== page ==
- Which is the most iconic pavilion in Yorkshire cricket? - March 27, 2023
- Aire-Wharfe abstentions in spotlight as Pool Cricket Club protest - March 14, 2023
- Leagues get into bother about where to place new team - February 23, 2023
ONE of the most stressful things this winter has been for leagues to decide into which divisions their new teams should be placed.
The Airedale & Wharfedale League (AKA Aire-Wharfe League) and the Dales Council League have both raises the hackles of member clubs that have been relegated after finishing eighth in 12-team divisions.
The third teams of Pool (in Division Four in the Aire-Wharfe League) and Adel (in Division B of the Dales Council League) have taken the drop, which hasn’t gone down well with either.
Pool are threatening to involve the Yorkshire Cricket Board to get their demotion revoked, while Adel were granted a special general meeting of the Dales League last Thursday for a discussion about the best way forward (i.e. relegate someone else).
To be fair to both leagues, sorting out who plays in what division is probably harder than many clubs realise but that is not to say that the leagues always get it right.
The Dales Council League has had an influx of 10 teams from the defunct Leeds & Wetherby League, while Aire-Wharfe League club Calverley St Wilfrid’s have brought in their third team and Dales Council club Shipley Providence have reformed their second XI.
The addition of those 12 clubs is probably unprecedented in the Dales League’s history and has meant growing from three divisions back to four, which they last had in 2012.
“Start the new teams in the bottom division,” said someone the other week.
Well, in the Aire-Wharfe League, that simply wouldn’t work as you would have Bingley Congs I and II and Rodley I and Rodley II all in the same division, and seeing old age pensioners and young teenagers facing up to Congs first XI’s pace attack of Matty Roberts and Harry Greenhalgh would be a health and safety issue in itself.
Congs and Rodley’s first XIs had to go into either Division Three or Four and, as it happens, they have both been put in Four against largely second XIs, apart from Congs, Rodley and Old Leodiensians.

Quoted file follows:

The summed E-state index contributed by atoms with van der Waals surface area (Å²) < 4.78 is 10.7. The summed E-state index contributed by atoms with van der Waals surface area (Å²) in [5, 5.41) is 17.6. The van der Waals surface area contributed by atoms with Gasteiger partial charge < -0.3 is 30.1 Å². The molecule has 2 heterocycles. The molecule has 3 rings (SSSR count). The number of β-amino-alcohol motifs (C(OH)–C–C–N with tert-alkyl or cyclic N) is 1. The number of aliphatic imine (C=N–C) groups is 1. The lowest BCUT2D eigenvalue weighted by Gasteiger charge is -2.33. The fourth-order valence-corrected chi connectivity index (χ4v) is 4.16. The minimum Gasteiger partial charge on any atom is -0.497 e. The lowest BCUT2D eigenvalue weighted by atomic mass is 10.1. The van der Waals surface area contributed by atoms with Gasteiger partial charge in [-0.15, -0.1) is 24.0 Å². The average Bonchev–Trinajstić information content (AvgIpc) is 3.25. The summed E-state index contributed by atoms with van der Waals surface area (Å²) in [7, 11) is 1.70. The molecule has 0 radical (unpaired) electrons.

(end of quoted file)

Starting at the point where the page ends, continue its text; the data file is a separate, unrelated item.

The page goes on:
The most contentious thing in the Dales Council League, apart from the relegation of Adel thirds, seems to be placing former Leeds & Wetherby League club Meanwood in the top division.
Let us look at the constitution of both leagues more closely.
Burley seconds and Saltaire seconds were both, as per rule, relegated from Division Four of the Aire-Wharfe League as a result of finishing bottom and second from bottom respectively.
However, the league could not relegate the third-from-bottom club as St Chads Broomfield firsts failed to gain sufficient votes to be re-elected and were therefore no longer part of the league.
That led to Pool seconds, who were fourth from bottom, being relegated.
Meanwhile, in the Dales Council League, teams who played in the Leeds & Wetherby League in 2022 have been placed across all four divisions.
League fixture secretary Ken Firth has tried to assess the relative merits of the Leeds & Wetherby League and Dales Council League in working out the Dales constitution, which admittedly involves a certain amount of guesswork.
Meanwood won Division Two of the Leeds & Wetherby League last season, while Headingley Bramhope, who were seventh in the Leeds & Wetherby top flight in 2022, and Leeds Gladiators, runners-up behind Meanwood, have been positioned in Division B.
Meanwhile, in Division C of the Dales are Meanwood’s second XI – runners-up in Leeds & Wetherby League Division Three – Leeds Gladiators’ second strings (third in Division Three) and Leeds Caribbean, who were eighth and last in Leeds & Wetherby League’s Division One.
Also in the Dales third tier are Leeds Superkings, who as Scarcroft’s second XI were fourth in Leeds & Wetherby League Division Two.
In the re-formed Dales Council League Division D are Headingley Bramhope’s second XI, who were fifth in Leeds & Wetherby League Division Three, and St Chad’s Broomfield fourths, who were bottom of Division Three.